Facebook is a global ecosystem, linking everyone and everything instantaneously, directly, without checks, without mediators, without end. In just a few years, this virtual space became the home of 2 billion people, who express their hopes, fears, wishes and accomplishments in it, who praise and vilify each other, who communicate nonstop. It is where many store their most valuable memories, photographs and texts. It is a free and boundless market of ideas and a platform for prejudice, where everything flows in every direction – from adolescent dreams to the darkest crimes and the most dangerous propaganda.
Now it emerges that this walled Garden of Eden did not exist to serve those who had moved into it of their own free will; on the contrary, it was we – the huge number of consumers and voters – who had become the product, the property of the company. Facebook’s power is based not only on what third companies sell through advertising on the network, but also on the fact that Facebook sells the power and penetration granted by the great number of members – it sells the vast number of people involved in the network and, it would appear, the data pertaining to them. This model is obviously hugely profitable, with Facebook doing 40.6 billion dollars in annual business.
Now the company is called on to explain why it allowed (or, at best, did not prevent) the penetration of third parties into the personal data of 87 million people – a breach which could have led to the manipulation of their opinions and, consequently, their votes. There are strong indications that such undue influence may have affected votes in favor of Brexit and Donald Trump.
A grave danger of the Internet, as we all know, is that few of us bother to read all the (excessive) fine print before we agree to accept a company’s services, or we simply think that our need for the service exceeds the costs that we may have to pay. In Facebook’s case, it seems that even this lax relationship has been pushed beyond breaking point. It has emerged that the operators of an application (AIQ in one case) could ask users to agree to their harvesting their data, without informing them that this would lead to the collection of all the data of people connected to them. In other words, if I agreed to allow the company to take hold of my data in exchange for using its app, I also opened the door to the gathering of all the data of people with whom I had been in contact, without their knowing about this.
With the data, another company – Cambridge Analytica – could create profiles of people and, according to the company’s claims, influence voters with adverts, texts and comments. In its promotional videos, Cambridge Analytica has claimed to have “up to 5,000 data points on 220 million Americans,” adding, “We go beyond big data, we add an extra layer of personality data to get down to an individual level.” This, the company claimed, allowed it to shape groups and to predict the behavior of like-minded people. It remains to be seen whether the data was harvested by suspect measures and what role this played at the ballot box. (Cambridge Analytica says that it has done nothing illegal; it has set up a website, CambridgeFacts.com, to answer questions pertaining to the issue.)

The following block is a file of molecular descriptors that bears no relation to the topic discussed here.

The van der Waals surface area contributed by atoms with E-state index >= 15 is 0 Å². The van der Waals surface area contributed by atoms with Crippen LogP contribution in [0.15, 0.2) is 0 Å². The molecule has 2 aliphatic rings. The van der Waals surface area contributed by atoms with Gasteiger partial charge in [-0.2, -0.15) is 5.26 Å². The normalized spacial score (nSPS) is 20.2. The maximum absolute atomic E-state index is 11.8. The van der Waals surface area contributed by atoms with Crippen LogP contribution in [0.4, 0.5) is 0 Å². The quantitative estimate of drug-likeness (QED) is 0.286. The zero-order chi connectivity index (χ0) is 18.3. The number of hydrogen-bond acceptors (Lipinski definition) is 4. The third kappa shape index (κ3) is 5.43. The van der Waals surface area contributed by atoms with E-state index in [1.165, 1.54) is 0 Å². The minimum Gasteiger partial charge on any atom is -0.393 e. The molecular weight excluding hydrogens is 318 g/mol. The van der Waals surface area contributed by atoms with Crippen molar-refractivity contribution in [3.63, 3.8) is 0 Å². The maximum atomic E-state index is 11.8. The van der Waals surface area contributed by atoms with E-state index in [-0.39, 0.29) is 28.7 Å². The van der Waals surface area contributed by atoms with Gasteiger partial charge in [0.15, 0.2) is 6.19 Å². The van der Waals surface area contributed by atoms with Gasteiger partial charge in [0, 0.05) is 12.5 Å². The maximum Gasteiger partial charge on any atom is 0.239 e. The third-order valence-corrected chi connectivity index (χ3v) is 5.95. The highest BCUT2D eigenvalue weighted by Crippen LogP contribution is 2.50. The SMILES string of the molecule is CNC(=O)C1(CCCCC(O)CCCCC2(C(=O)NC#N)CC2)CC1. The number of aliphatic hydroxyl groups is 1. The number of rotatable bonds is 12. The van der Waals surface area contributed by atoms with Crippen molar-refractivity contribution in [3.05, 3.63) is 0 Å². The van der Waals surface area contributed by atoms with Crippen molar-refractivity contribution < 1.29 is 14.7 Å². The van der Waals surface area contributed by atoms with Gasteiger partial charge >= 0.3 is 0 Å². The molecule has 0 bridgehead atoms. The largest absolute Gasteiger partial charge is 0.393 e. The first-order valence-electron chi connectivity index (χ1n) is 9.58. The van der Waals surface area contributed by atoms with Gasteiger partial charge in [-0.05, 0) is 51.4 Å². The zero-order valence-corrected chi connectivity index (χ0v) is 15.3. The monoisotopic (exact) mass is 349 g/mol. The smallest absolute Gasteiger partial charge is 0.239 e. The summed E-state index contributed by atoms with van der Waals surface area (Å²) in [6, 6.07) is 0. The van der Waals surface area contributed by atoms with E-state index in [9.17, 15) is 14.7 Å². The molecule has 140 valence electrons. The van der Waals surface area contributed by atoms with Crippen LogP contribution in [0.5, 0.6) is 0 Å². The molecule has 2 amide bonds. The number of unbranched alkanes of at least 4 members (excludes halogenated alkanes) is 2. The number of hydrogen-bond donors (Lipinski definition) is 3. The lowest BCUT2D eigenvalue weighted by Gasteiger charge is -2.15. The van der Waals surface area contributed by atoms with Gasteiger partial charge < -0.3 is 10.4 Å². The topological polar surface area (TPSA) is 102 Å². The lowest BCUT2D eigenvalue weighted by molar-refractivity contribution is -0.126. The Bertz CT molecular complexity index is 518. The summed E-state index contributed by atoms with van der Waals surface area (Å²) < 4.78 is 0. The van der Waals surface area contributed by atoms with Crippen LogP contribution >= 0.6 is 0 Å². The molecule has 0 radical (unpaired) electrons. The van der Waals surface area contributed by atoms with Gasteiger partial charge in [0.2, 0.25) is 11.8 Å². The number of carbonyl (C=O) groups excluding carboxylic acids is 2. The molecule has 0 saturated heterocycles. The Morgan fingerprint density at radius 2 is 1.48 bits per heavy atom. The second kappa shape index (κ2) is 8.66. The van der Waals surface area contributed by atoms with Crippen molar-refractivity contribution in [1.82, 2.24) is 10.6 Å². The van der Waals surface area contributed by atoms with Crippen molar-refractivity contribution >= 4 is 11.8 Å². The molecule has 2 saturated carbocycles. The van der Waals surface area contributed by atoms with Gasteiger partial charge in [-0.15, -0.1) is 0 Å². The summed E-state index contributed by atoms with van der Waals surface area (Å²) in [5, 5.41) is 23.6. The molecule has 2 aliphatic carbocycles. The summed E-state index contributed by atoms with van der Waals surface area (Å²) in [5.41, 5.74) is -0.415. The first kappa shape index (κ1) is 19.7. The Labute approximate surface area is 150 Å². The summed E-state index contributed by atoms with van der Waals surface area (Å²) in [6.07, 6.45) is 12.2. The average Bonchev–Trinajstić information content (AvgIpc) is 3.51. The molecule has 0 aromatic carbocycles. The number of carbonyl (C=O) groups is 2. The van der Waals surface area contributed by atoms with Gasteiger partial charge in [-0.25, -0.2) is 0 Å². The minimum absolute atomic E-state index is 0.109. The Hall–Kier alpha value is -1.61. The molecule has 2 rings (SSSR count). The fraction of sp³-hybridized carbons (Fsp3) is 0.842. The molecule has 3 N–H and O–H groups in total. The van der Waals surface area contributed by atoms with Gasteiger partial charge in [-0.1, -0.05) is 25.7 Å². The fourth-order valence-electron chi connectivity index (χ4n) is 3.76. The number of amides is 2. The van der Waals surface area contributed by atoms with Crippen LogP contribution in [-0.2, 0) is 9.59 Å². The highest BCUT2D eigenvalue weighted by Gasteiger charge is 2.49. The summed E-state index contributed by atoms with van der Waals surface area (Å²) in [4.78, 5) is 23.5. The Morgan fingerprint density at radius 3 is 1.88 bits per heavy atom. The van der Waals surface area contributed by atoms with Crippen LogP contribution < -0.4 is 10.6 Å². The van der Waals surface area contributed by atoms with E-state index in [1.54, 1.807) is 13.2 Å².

All this appears unrelated to the alleged Russian intervention in the Brexit referendum and Trump’s election. Last year it emerged that close to 150 million Americans may have been exposed to material on Facebook or Instagram that was created in Russia; furthermore, it is believed that Russians posted some 131,000 messages on Twitter and more than 1,000 videos on YouTube before the US elections. In addition, there are instances where private companies intruded on citizens’ privacy. One hair-raising instance is that of Vizio, a maker of smart television sets. The US regulatory authorities fined the company 2.2 million dollars after finding that the company’s TV sets were secretly tracking viewers to see whether they were watching programs or doing something else.
Investigative reporting (mainly by the Observer and Guardian in Britain and The New York Times) and the probes being conducted in the British Parliament and US Congress have underlined the dangers posed by the uncontrolled use of information. What is also apparent, though, is the difficulty of imposing regulations without restricting freedom on the Internet. It is not clear what comes next in the United States, where Facebook’s chief executive, Mark Zuckerberg, spent two days testifying before Congress last week. Among the possibilities are stricter controls over the use of people’s data as well as greater attention to the contents of messages and advertisements. The European Union is already moving toward obliging social networks to provide greater protection to people, giving users more choices in the way they control companies’ use of their personal data.
What we need to remember about Facebook and many other companies is that their strength is the number of users-members-customers that they have. It is up to each one of us to know how exposed he or she is and to act accordingly. We can demand greater guarantees for our privacy and security; if this is not enough, we may even abandon a specific platform, finding other ways to interact with our friends and the world. This will not be easy. Too many people have invested too much over the past few years in creating their digital life on Facebook. But what we and Facebook need to keep in mind is that there may come a time when there will be just too many serpents in Eden, making it so dangerous that this will undermine temptation itself, driving us out of our virtual world.